Despite decades of complaints, the ad industry continues to fail at representing Black Americans and other people of color— both within the workforce and in ad campaigns. Roughly one-third of the Black community in the U.S. feel like their identities and their stories are underrepresented in ads.
A recent poll asked self-identified Black and African American respondents: “How are you represented in advertising (if at all)?” Although there are a few positive comments about seeing improvements, the majority pointed out that Black people are often portrayed through a limited lens.
For Black Americans, watching stereotyped, unfamiliar depictions of their community in campaigns leaves them feeling disconnected and disappointed. In this article, we’ll look at a few brands that are creating inclusive, impactful ads and share key points to keep in mind for future campaigns.
A step in the right direction
Lyft’s campaign addressed inequities related to COVID-19 vaccine access in vulnerable communities, particularly Black and Hispanic populations. This touches on a very real issue for families across the U.S. while featuring Black individuals that don’t come off as inauthentic or as “background” characters.
Fenty Beauty’s debut campaign shifted the beauty landscape by putting women of color front and center, including Black women of various skin tones and hair textures. Their brand’s inclusive marketing stems from a diverse creative team and a willingness to disrupt traditional marketing rules.
According to Fenty’s previous Chief Marketing Officer Sandy Saputo, the best way to break through with diversity in advertising is to share authentic stories that are rooted in culture and are emotionally meaningful to the consumers you serve.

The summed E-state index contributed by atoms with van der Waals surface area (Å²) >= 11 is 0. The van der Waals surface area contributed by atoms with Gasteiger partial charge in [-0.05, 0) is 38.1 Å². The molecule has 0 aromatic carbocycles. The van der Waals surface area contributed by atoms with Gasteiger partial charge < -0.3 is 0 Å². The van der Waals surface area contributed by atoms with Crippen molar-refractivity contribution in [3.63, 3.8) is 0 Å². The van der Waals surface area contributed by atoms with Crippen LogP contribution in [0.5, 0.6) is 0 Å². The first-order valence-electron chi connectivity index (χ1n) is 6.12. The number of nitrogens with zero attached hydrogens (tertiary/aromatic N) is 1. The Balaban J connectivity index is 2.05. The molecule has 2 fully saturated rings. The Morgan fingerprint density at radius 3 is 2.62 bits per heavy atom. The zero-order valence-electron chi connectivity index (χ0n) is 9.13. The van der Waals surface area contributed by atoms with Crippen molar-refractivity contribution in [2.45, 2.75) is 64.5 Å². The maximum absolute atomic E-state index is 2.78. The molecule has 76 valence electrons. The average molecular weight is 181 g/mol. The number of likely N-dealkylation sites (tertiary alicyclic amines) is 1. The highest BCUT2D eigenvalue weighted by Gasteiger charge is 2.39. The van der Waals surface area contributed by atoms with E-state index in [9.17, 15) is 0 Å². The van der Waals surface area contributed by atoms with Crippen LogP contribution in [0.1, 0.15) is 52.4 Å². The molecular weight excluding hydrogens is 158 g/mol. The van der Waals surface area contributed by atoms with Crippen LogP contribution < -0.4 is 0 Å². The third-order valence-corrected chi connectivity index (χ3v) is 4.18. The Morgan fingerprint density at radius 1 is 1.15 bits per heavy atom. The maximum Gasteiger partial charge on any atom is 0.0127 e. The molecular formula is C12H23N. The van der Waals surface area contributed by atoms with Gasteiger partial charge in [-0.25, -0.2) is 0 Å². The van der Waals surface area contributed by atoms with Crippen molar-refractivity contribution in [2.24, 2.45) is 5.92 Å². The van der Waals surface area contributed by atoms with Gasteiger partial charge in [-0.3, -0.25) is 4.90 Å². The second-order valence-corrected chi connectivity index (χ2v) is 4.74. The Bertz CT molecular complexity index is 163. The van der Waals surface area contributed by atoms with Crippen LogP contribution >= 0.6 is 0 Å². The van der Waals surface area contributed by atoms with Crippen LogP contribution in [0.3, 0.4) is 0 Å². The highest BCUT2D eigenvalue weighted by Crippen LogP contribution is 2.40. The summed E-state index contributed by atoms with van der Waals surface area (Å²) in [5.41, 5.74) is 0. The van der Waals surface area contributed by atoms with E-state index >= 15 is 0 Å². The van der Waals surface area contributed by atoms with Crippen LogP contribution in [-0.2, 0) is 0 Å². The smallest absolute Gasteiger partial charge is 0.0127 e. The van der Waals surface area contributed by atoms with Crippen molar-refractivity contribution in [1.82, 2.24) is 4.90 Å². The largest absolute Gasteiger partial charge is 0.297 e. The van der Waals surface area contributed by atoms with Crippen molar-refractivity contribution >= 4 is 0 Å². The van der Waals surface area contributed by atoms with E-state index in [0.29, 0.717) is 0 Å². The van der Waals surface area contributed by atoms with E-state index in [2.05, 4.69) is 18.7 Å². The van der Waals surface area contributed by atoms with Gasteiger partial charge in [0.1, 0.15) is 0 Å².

P&G’s ad titled “The Talk” depicts African American mothers in multiple decades as they have difficult conversations with their children about racism. The video depicts situations that are unfortunately all too familiar for parents today— including warning their kids about the discrimination they’re likely to face in life and instructing them to be careful if they get stopped by police.
Many of their recent campaigns tell stories that spread important messages about equality, address controversial issues, and highlight topics related to diversity and identity.
Things to Keep in Mind for Your Next Campaign
When you read through Burns Group’s survey on Black representation in advertising, there are a few key recurring messages that stand out. These are important to keep in mind for any brand that’s thinking about how to establish a more inclusive marketing strategy:
- • Respondents feel like Black people appear mostly as athletes, in hair care ads, or in the form of interracial couples rather than in relationships with Black partners.
- • Respondents say Black actors are being cast in ways that don’t ring as authentic and are pushed into “white-washing” situations and roles as token characters.
- • Respondents notice that most Black people shown in advertising have light skin tones and straightened hair and that seeing dark skin or natural hair types is rare.
- • Respondents say Black actors are often cast in very subservient roles and as “background” characters compared to their white peers.
Final Thoughts on Diversity in Advertising
We hope this helped shed light on the ad industry’s areas of improvement, and gives a better idea of what inclusive marketing can look like for a brand.
In order to make improvements, it’s important for brands to not only represent the Black community accurately and consistently in campaigns but also hire and promote Black Americans to leadership roles.
Let us know if you’d like to learn more about reaching your audience on Grocery TV, we’d love to chat about your upcoming campaigns!Reach out to our team